An electronic circuit made from isotope-engineered silicon creates a better basic unit for a quantum computer
Published online 6 March 2015
A fundamental element of a quantum computer that is scalable and retains its state for much longer than comparable approaches has been demonstrated by an international team of researchers1.
Quantum computers promise to solve problems far beyond the capabilities of modern machines. Whereas conventional computers store and process information as a sequence of electrical pulses, the quantum equivalent uses a physical system that is small enough to exhibit its quantum properties.
These quantum equivalents of classical bits, known as qubits, can come in many forms, and each has its own advantages and disadvantages. One approach is to use atomic impurities in otherwise perfect crystal structures, while quantum dots are another type of qubit. Quantum dots are larger than atomic impurities and are hence easier to connect to electrical contacts for inserting and extracting data. Atomic impurities, on the other hand, can maintain their quantum properties for much longer.
Kohei Itoh from Keio University, Japan, and colleagues from Australia and the Netherlands have now created a qubit that offers the advantages of both approaches.
The team made their qubit from a thin film of silicon. Crucial to their success was the high purity of their material. In addition to the common silicon-28 atoms, standard silicon often includes atoms of the isotope silicon-29. The samples at Keio University were carefully created to reduce the number of these heavier atoms. "Our work shows that isotope engineering of silicon has a crucial role to play for quantum information applications," says Itoh. He and his co-workers fabricated quantum dots by laying down electrical contacts. The electrical field between the contacts trapped an electron in an area approximately 30 nanometers in diameter (see image). A nearby transistor monitored the quantum state of this electron and the magnetic field created by a microwave transmission line controlled the properties of the quantum dot.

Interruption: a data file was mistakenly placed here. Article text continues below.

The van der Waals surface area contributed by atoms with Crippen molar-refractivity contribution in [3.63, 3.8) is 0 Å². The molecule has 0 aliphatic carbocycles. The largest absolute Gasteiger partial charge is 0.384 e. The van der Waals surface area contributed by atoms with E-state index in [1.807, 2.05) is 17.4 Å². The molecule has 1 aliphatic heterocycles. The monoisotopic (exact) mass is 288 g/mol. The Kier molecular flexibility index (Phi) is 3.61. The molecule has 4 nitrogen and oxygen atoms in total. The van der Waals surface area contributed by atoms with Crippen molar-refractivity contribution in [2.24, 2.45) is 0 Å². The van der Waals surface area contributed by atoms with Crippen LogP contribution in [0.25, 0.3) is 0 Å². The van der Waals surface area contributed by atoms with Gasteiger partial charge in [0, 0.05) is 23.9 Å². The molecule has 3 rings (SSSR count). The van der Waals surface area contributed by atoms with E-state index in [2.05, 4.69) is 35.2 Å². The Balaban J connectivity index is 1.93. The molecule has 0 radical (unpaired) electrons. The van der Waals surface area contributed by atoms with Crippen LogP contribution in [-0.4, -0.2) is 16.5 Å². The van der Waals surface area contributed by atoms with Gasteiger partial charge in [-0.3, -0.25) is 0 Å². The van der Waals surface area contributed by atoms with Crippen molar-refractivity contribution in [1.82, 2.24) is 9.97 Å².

The researchers tested the operation of the qubit by applying a sequence of pulses that created a device known as a Clifford gate. They measured a control accuracy, or fidelity, of 99.59 per cent. The quantum properties of their dot could remain stable for 28 milliseconds ― an order of magnitude longer than other types of semiconductor-based qubits.
"Moving on to two and more qubits is the next step," says Itoh. "We also intend to develop materials that will allow qubits to be buried under the surface and thus reduce the negative influence of interface defects."
- Veldhorst, M. et al. An addressable quantum dot qubit with fault-tolerant control-fidelity. Nature Nanotechnology 9, 981-985 (2014). | article